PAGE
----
The real problem of non-existence is with wildlife populations. Many of these populations are so small, that they are threatened with extinction. Extinction really will mean non-existence. A non-existence from which there’s no coming back.
As farm animal numbers decline, wild animal numbers will increase. That’s my kind of existence.
There are currently 1.4 billion cattle on planet Earth. They cover an unimaginable area that could otherwise be occupied by highly diverse natural ecosystems AND plant-based agriculture. In fact, 26% of the Earth’s ice-free land surface is used for livestock grazing and 33% of crop lands are used to produce animal feed. A human population fed on a plant-based diet needs a fraction of the land area to grow food.
If we ever got to the stage of having an entirely vegan human population on planet earth, what would then happen, to what were our ‘food animals’ is, I think, a genuine concern. In my opinion, ‘food animals’ should be returned to their natural state and exist in the ranges of their natural ecosystems.
For pigs, this would be a simple process. Pigs already exist in their natural state as the wild boar all across Europe. While they exist in small numbers in the UK, there are moves to have further re-introductions as part of rewilding projects.
Things also look pretty good for chickens. Most chickens are descended from their naturally occurring ancestor, the Red Junglefowl. This bird exists in its natural state in its natural ranges and in healthy populations.
With cows, it’s a little more tricky. The ancestor of most domestic cattle in Europe is the Aurochs. This animal is considered extinct, however, most of its genetic makeup still exists in todays cattle breeds and there are moves to bring back the Aurochs via selective breeding of cattle.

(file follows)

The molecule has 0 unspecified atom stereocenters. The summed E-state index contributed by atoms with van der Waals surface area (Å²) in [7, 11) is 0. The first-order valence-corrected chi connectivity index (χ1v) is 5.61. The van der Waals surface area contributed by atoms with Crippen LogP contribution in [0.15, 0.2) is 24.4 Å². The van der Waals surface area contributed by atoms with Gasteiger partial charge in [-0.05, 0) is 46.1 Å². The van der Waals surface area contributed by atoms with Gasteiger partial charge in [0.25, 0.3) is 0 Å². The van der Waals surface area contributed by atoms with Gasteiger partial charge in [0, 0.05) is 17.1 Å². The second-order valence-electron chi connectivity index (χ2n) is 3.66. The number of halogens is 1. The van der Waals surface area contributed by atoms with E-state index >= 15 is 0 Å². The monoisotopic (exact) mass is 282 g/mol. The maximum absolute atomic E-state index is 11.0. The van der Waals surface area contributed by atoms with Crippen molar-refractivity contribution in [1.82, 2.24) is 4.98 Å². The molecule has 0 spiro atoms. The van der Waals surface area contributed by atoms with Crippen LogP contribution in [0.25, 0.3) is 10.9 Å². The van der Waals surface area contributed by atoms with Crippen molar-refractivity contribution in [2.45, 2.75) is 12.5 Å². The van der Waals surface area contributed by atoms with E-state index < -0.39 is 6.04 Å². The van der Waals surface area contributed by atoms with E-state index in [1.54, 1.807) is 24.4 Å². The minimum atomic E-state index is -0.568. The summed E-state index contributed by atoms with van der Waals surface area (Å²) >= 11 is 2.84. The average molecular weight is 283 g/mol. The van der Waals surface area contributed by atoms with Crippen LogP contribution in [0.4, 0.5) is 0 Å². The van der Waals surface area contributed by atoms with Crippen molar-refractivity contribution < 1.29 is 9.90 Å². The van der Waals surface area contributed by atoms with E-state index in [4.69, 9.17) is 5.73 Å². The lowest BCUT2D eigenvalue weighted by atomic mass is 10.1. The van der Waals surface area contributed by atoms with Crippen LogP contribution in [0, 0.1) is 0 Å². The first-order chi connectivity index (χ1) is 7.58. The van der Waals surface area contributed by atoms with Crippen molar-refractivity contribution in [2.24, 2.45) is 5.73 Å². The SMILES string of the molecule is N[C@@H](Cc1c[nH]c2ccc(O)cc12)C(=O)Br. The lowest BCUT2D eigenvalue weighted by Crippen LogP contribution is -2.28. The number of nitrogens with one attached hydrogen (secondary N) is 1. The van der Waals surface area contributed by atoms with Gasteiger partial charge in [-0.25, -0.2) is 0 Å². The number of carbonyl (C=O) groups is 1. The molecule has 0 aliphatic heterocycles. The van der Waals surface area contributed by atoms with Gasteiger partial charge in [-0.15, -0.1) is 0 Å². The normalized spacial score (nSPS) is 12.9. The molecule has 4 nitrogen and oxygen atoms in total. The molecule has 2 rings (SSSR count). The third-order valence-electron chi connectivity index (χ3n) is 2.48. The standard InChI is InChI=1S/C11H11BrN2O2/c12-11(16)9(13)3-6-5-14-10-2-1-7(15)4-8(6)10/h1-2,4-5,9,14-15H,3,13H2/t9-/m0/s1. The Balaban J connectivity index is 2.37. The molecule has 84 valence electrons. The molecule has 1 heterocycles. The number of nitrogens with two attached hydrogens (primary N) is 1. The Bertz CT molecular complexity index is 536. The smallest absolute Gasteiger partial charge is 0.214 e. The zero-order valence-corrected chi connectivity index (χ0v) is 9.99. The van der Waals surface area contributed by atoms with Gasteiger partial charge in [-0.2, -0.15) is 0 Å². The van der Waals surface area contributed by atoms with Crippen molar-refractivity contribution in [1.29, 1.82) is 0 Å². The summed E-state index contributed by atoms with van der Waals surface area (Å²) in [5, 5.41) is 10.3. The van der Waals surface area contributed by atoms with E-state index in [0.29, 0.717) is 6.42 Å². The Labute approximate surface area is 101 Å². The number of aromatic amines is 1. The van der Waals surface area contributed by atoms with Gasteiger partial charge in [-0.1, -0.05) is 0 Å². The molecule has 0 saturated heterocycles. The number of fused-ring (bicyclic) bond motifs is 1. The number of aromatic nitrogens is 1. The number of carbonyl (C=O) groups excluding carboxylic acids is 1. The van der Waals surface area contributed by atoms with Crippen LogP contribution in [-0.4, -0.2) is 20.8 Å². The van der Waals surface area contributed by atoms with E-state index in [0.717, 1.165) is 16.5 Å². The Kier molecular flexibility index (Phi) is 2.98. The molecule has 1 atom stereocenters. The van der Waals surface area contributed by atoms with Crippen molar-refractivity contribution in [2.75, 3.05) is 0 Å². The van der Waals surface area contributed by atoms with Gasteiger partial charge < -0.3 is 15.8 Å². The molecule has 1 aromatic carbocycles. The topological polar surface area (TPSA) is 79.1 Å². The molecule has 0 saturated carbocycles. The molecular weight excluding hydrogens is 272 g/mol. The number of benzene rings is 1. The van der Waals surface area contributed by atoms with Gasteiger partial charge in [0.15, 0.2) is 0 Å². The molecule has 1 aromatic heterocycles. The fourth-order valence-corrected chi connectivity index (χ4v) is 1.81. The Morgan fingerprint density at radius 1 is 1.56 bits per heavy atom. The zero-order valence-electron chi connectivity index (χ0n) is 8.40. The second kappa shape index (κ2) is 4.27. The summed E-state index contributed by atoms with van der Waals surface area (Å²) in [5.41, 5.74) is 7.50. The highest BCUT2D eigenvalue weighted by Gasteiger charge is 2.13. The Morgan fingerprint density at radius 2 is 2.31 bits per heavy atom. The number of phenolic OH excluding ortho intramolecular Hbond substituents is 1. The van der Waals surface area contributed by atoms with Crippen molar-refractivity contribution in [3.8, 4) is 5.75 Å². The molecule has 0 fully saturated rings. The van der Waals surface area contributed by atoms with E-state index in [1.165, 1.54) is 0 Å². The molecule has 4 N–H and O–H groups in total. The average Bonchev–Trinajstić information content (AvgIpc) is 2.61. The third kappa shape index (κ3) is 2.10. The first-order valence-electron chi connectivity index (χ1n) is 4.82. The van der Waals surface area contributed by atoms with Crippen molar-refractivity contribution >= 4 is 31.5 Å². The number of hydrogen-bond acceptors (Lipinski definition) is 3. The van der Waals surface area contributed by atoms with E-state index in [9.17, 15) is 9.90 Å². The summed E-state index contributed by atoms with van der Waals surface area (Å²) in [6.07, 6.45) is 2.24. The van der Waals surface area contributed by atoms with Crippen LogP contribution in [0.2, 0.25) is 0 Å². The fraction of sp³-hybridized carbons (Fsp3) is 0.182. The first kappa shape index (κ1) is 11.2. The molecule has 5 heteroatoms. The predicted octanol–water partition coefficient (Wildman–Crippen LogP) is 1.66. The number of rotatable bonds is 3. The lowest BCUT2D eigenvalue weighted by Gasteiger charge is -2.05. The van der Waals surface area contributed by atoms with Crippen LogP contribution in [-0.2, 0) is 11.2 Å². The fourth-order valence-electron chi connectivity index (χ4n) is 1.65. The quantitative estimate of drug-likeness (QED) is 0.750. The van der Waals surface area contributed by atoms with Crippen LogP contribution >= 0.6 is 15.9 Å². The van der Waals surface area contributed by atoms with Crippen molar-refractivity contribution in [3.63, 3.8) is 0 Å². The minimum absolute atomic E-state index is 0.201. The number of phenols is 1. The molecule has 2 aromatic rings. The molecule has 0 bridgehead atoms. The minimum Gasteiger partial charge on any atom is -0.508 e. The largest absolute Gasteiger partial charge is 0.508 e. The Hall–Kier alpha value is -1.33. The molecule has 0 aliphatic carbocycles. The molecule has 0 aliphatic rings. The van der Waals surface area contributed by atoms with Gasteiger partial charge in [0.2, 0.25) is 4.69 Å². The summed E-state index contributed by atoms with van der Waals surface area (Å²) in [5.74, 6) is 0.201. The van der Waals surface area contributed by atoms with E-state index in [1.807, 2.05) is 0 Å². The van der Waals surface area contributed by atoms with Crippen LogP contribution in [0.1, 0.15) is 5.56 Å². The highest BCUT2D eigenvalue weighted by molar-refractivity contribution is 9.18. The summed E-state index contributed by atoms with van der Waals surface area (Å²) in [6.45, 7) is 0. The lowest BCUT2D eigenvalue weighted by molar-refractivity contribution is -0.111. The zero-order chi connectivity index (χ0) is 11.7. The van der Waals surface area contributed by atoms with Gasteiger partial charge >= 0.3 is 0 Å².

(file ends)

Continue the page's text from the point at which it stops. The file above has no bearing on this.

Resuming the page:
One interesting project is the creation of Pleistocene Park. This would essentially be a rewilding effort to recreate an ecosystem that was wiped out by expanding human populations at the end of the ice age. The Aurochs would fit well in this ecosystem.
Taking animals out of the human food equation means the regrowth of ecosystems and rewilding of huge areas of the planet.
The Covid pandemic originated in livestock markets. The next pandemic will almost certainly come from some facet of animal agriculture. A huge human population with a huge food-animal population pushes the ecology of the Earth to its limits; pandemics are a result of this.
Ditch the meat to spare us from one pandemic after another.
Animal agriculture places a huge burden on the Earth in terms of climate change impact, resource use and pollution. Livestock farming contributes 18% of human produced greenhouse gas emissions worldwide. This link covers these issues extensively.
When people ask that question – what will happen to all the animals? – the truth is that they don’t want an answer to the question. They are usually meat-eaters and so they are already choosing to ignore the problems and issues around eating animals. The purpose of the question is to deflect from reality, to allow them to create an imaginary problem that allows them to lie to themselves that they’ve considered the issue, found a problem that means life is just too complicated to actually do anything; life is too hard – you can’t win, so don’t try.
I say – DO TRY. Give up meat; for the animals, for the planet and for your own ethical connection to life itself.